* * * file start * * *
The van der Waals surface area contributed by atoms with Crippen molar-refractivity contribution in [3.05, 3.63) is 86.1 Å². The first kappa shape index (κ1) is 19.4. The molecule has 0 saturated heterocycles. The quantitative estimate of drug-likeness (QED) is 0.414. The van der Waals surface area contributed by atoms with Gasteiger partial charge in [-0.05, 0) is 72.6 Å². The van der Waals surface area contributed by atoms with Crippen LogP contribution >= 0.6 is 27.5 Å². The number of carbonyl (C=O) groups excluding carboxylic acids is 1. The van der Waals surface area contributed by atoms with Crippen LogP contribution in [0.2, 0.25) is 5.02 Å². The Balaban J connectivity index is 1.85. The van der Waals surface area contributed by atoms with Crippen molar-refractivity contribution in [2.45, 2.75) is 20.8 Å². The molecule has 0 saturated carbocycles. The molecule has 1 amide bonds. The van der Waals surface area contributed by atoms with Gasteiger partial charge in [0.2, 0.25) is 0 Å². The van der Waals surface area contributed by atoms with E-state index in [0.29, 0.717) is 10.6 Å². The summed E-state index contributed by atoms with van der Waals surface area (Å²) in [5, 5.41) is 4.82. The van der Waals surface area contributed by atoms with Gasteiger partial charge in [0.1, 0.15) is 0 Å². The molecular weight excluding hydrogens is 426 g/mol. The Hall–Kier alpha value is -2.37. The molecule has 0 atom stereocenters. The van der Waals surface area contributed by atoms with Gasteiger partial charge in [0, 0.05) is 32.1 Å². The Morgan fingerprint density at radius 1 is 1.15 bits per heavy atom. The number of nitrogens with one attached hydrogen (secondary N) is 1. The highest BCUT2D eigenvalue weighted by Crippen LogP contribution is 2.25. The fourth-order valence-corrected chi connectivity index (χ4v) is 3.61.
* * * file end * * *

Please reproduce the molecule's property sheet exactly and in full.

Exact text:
The van der Waals surface area contributed by atoms with Crippen molar-refractivity contribution in [3.05, 3.63) is 86.1 Å². The first kappa shape index (κ1) is 19.4. The molecule has 0 saturated heterocycles. The quantitative estimate of drug-likeness (QED) is 0.414. The van der Waals surface area contributed by atoms with Gasteiger partial charge in [-0.05, 0) is 72.6 Å². The van der Waals surface area contributed by atoms with Crippen LogP contribution >= 0.6 is 27.5 Å². The number of carbonyl (C=O) groups excluding carboxylic acids is 1. The van der Waals surface area contributed by atoms with Crippen LogP contribution in [0.2, 0.25) is 5.02 Å². The Balaban J connectivity index is 1.85. The van der Waals surface area contributed by atoms with Crippen molar-refractivity contribution in [2.45, 2.75) is 20.8 Å². The molecule has 0 saturated carbocycles. The molecule has 1 amide bonds. The van der Waals surface area contributed by atoms with Gasteiger partial charge in [0.2, 0.25) is 0 Å². The van der Waals surface area contributed by atoms with E-state index in [0.29, 0.717) is 10.6 Å². The summed E-state index contributed by atoms with van der Waals surface area (Å²) in [5, 5.41) is 4.82. The van der Waals surface area contributed by atoms with Gasteiger partial charge in [0.1, 0.15) is 0 Å². The molecular weight excluding hydrogens is 426 g/mol. The Hall–Kier alpha value is -2.37. The molecule has 0 atom stereocenters. The van der Waals surface area contributed by atoms with Gasteiger partial charge in [0, 0.05) is 32.1 Å². The Morgan fingerprint density at radius 1 is 1.15 bits per heavy atom. The number of nitrogens with one attached hydrogen (secondary N) is 1. The highest BCUT2D eigenvalue weighted by Crippen LogP contribution is 2.25. The fourth-order valence-corrected chi connectivity index (χ4v) is 3.61.